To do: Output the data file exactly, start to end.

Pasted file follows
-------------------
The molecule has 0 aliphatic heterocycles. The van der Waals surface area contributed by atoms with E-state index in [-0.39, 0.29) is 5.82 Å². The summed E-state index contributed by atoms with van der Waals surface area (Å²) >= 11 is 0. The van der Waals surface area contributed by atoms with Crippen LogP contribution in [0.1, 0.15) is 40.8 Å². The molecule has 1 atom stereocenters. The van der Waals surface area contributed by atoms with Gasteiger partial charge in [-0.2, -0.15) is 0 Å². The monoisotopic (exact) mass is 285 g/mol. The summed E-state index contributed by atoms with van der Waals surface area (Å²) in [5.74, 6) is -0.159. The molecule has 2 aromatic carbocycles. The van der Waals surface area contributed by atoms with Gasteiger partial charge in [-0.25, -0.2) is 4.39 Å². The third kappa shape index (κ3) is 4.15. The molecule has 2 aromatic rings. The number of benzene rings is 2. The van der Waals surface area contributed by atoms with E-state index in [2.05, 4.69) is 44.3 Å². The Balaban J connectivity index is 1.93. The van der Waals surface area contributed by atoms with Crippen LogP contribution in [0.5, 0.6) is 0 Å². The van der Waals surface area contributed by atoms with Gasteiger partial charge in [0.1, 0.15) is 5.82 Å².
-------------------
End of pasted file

The molecule has 0 aliphatic heterocycles. The van der Waals surface area contributed by atoms with E-state index in [-0.39, 0.29) is 5.82 Å². The summed E-state index contributed by atoms with van der Waals surface area (Å²) >= 11 is 0. The van der Waals surface area contributed by atoms with Crippen LogP contribution in [0.1, 0.15) is 40.8 Å². The molecule has 1 atom stereocenters. The van der Waals surface area contributed by atoms with Gasteiger partial charge in [-0.2, -0.15) is 0 Å². The monoisotopic (exact) mass is 285 g/mol. The summed E-state index contributed by atoms with van der Waals surface area (Å²) in [5.74, 6) is -0.159. The molecule has 2 aromatic carbocycles. The van der Waals surface area contributed by atoms with Gasteiger partial charge in [-0.25, -0.2) is 4.39 Å². The third kappa shape index (κ3) is 4.15. The molecule has 2 aromatic rings. The number of benzene rings is 2. The van der Waals surface area contributed by atoms with E-state index in [2.05, 4.69) is 44.3 Å². The Balaban J connectivity index is 1.93. The van der Waals surface area contributed by atoms with Crippen LogP contribution in [0.5, 0.6) is 0 Å². The van der Waals surface area contributed by atoms with Gasteiger partial charge in [0.1, 0.15) is 5.82 Å².